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Frequently Asked Questions (FAQ) / Gem Names end in "ite"

Why do so many gemstone names end in "ite"?

Blue Hemimorphite Cabochon

The suffix 'ite', is derived from the Greek word, 'lithos', which means 'rock' or 'stone' (the adjectival form of 'litho's is '-ites'). The International Mineralogical Association's Commission on New Minerals, Nomenclature and Classification publishes strict guidelines for the naming of new minerals, as well as the renaming of existing ones. Thus, it is a convention in the world of gems that all new minerals must be given names which end with an 'ite' suffix. However, when it comes to gemstone names (not minerals), they do not always end in 'ite'. But all official gemstone trade names must still be approved by regulation, just as minerals do. In the case of gemstones, it is the CIBJO that regulates the naming of gemstone types, so as to avoid sellers intentionally trading gems under misleading names, such as 'sunset ruby', 'green amethyst' or 'smoky topaz' for example.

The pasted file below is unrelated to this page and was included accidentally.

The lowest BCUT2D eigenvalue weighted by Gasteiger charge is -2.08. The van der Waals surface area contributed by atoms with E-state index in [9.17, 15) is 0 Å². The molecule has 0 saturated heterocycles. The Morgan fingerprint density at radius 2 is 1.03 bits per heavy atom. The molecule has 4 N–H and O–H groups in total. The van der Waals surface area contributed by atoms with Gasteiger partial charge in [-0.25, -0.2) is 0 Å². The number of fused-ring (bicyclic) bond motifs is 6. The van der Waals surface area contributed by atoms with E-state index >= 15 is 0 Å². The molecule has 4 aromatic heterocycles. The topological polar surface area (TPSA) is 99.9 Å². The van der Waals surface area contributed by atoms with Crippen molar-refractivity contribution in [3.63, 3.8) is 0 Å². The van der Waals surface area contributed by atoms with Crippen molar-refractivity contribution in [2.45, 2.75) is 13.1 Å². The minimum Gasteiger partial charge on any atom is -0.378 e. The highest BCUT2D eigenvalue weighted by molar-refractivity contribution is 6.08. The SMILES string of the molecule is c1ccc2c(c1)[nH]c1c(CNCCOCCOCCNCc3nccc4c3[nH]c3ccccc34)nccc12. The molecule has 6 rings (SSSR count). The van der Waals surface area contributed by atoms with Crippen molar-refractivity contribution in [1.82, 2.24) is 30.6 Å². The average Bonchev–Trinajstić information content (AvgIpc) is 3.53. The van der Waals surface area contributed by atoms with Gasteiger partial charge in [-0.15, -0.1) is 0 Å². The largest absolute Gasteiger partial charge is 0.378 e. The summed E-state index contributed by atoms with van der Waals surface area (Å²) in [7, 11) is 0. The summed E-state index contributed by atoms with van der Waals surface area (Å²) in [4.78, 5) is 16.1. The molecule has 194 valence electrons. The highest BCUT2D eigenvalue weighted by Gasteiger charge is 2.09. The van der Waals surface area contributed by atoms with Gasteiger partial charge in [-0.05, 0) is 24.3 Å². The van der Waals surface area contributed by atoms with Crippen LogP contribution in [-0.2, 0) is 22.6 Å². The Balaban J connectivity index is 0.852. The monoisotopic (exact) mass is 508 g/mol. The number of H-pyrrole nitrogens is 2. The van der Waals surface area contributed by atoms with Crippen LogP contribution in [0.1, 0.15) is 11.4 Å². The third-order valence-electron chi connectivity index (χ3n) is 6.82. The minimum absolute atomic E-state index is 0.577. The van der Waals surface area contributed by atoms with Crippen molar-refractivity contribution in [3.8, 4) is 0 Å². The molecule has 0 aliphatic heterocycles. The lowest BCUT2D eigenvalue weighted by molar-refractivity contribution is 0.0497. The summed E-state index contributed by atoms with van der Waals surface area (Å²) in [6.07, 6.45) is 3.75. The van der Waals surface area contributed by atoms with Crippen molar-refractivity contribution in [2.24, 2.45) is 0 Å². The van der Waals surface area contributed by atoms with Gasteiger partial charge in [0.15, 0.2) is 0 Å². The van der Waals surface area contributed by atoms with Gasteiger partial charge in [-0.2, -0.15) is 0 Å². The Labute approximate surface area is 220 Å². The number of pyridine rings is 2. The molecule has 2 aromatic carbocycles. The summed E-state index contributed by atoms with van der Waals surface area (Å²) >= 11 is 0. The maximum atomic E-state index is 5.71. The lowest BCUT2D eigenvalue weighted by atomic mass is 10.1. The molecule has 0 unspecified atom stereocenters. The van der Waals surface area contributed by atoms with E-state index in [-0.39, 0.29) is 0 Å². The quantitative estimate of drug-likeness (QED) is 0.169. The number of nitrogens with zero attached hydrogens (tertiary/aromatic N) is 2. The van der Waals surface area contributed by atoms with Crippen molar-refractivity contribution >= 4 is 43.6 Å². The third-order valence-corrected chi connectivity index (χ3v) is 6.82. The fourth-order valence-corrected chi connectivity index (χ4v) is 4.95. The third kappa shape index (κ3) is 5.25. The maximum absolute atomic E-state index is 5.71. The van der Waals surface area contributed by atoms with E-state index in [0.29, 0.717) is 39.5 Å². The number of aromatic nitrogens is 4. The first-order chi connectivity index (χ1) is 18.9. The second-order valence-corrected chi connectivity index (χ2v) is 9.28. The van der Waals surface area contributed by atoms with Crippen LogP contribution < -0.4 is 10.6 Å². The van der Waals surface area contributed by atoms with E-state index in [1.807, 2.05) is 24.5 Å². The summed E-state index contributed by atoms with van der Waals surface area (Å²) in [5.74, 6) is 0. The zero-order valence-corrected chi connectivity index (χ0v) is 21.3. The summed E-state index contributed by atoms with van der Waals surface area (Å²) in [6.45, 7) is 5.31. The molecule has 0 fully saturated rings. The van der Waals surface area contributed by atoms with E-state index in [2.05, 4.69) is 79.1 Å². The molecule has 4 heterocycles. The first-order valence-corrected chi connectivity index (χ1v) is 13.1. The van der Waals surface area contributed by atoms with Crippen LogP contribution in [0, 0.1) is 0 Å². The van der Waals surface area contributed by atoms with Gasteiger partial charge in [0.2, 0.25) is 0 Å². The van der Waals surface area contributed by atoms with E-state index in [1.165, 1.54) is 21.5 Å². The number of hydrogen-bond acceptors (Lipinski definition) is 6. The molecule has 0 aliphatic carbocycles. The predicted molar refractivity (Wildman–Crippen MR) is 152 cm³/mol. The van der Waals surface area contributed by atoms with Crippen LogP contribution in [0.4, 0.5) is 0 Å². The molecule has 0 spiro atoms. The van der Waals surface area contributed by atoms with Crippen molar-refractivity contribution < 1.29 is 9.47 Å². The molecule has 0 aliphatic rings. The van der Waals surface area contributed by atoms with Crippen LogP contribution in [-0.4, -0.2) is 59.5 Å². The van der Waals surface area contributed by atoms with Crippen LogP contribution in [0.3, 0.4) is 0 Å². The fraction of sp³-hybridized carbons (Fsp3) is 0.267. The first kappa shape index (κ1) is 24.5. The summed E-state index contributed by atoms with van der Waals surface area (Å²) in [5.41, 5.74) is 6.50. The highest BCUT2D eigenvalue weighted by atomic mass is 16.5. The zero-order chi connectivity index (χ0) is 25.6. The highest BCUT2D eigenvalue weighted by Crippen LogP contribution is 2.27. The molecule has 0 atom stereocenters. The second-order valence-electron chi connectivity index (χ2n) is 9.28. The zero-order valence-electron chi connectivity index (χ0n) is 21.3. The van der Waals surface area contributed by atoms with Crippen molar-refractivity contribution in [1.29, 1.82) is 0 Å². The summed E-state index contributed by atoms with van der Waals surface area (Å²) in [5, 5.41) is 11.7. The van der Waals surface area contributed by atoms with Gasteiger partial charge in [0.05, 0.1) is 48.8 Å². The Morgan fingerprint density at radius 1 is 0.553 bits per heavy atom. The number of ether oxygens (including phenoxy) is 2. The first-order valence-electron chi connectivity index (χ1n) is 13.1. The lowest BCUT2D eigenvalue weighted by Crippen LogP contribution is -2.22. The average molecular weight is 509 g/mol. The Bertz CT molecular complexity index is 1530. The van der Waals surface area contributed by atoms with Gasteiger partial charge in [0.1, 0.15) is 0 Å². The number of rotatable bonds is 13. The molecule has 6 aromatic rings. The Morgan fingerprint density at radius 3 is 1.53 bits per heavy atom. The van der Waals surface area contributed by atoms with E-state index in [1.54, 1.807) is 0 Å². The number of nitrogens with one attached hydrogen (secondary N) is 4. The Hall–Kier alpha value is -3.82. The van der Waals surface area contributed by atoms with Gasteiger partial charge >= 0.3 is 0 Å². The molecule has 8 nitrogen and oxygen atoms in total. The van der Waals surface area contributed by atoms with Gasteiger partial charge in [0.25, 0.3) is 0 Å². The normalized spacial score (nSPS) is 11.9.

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  • First Published: February-20-2006
  • Last Updated: August-28-2017
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